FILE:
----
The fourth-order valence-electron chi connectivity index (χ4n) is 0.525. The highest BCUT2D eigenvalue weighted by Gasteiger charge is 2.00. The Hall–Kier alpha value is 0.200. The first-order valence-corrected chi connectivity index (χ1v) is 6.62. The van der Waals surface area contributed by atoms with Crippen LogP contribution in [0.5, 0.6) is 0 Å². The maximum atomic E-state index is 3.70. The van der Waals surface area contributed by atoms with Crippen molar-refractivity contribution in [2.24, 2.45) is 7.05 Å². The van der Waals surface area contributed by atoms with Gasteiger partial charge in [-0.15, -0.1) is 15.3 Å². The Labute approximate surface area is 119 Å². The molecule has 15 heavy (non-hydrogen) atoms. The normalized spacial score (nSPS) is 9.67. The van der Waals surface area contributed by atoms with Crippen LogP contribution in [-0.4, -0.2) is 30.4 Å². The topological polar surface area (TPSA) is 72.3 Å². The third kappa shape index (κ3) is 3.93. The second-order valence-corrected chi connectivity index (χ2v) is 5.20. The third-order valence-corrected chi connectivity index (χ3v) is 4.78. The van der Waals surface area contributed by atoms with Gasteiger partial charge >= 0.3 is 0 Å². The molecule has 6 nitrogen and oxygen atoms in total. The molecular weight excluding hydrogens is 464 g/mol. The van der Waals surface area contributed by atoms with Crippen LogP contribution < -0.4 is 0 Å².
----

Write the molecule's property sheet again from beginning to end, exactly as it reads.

The fourth-order valence-electron chi connectivity index (χ4n) is 0.525. The highest BCUT2D eigenvalue weighted by Gasteiger charge is 2.00. The Hall–Kier alpha value is 0.200. The first-order valence-corrected chi connectivity index (χ1v) is 6.62. The van der Waals surface area contributed by atoms with Crippen LogP contribution in [0.5, 0.6) is 0 Å². The maximum atomic E-state index is 3.70. The van der Waals surface area contributed by atoms with Crippen molar-refractivity contribution in [2.24, 2.45) is 7.05 Å². The van der Waals surface area contributed by atoms with Gasteiger partial charge in [-0.15, -0.1) is 15.3 Å². The Labute approximate surface area is 119 Å². The molecule has 15 heavy (non-hydrogen) atoms. The normalized spacial score (nSPS) is 9.67. The van der Waals surface area contributed by atoms with Crippen LogP contribution in [-0.4, -0.2) is 30.4 Å². The topological polar surface area (TPSA) is 72.3 Å². The third kappa shape index (κ3) is 3.93. The second-order valence-corrected chi connectivity index (χ2v) is 5.20. The third-order valence-corrected chi connectivity index (χ3v) is 4.78. The van der Waals surface area contributed by atoms with Gasteiger partial charge >= 0.3 is 0 Å². The molecule has 6 nitrogen and oxygen atoms in total. The molecular weight excluding hydrogens is 464 g/mol. The van der Waals surface area contributed by atoms with Crippen LogP contribution < -0.4 is 0 Å².